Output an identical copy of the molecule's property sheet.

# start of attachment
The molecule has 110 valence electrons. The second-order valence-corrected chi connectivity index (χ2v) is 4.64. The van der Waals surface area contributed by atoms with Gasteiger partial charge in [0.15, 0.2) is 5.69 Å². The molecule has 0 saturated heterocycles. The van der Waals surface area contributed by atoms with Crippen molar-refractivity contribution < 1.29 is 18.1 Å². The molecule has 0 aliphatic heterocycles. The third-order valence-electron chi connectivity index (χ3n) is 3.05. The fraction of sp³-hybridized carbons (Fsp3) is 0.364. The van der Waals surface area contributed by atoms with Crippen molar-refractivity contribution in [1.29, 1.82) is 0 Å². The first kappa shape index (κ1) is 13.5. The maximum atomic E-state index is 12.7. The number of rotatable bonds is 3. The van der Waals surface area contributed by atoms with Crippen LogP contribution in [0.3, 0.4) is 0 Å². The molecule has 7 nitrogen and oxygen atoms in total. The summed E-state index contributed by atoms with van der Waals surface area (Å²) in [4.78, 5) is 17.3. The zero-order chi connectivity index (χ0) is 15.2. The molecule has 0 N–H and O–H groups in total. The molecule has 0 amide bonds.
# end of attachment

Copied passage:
The molecule has 110 valence electrons. The second-order valence-corrected chi connectivity index (χ2v) is 4.64. The van der Waals surface area contributed by atoms with Gasteiger partial charge in [0.15, 0.2) is 5.69 Å². The molecule has 0 saturated heterocycles. The van der Waals surface area contributed by atoms with Crippen molar-refractivity contribution < 1.29 is 18.1 Å². The molecule has 0 aliphatic heterocycles. The third-order valence-electron chi connectivity index (χ3n) is 3.05. The fraction of sp³-hybridized carbons (Fsp3) is 0.364. The van der Waals surface area contributed by atoms with Crippen molar-refractivity contribution in [1.29, 1.82) is 0 Å². The first kappa shape index (κ1) is 13.5. The maximum atomic E-state index is 12.7. The number of rotatable bonds is 3. The van der Waals surface area contributed by atoms with Crippen LogP contribution in [0.3, 0.4) is 0 Å². The molecule has 7 nitrogen and oxygen atoms in total. The summed E-state index contributed by atoms with van der Waals surface area (Å²) in [4.78, 5) is 17.3. The zero-order chi connectivity index (χ0) is 15.2. The molecule has 0 N–H and O–H groups in total. The molecule has 0 amide bonds.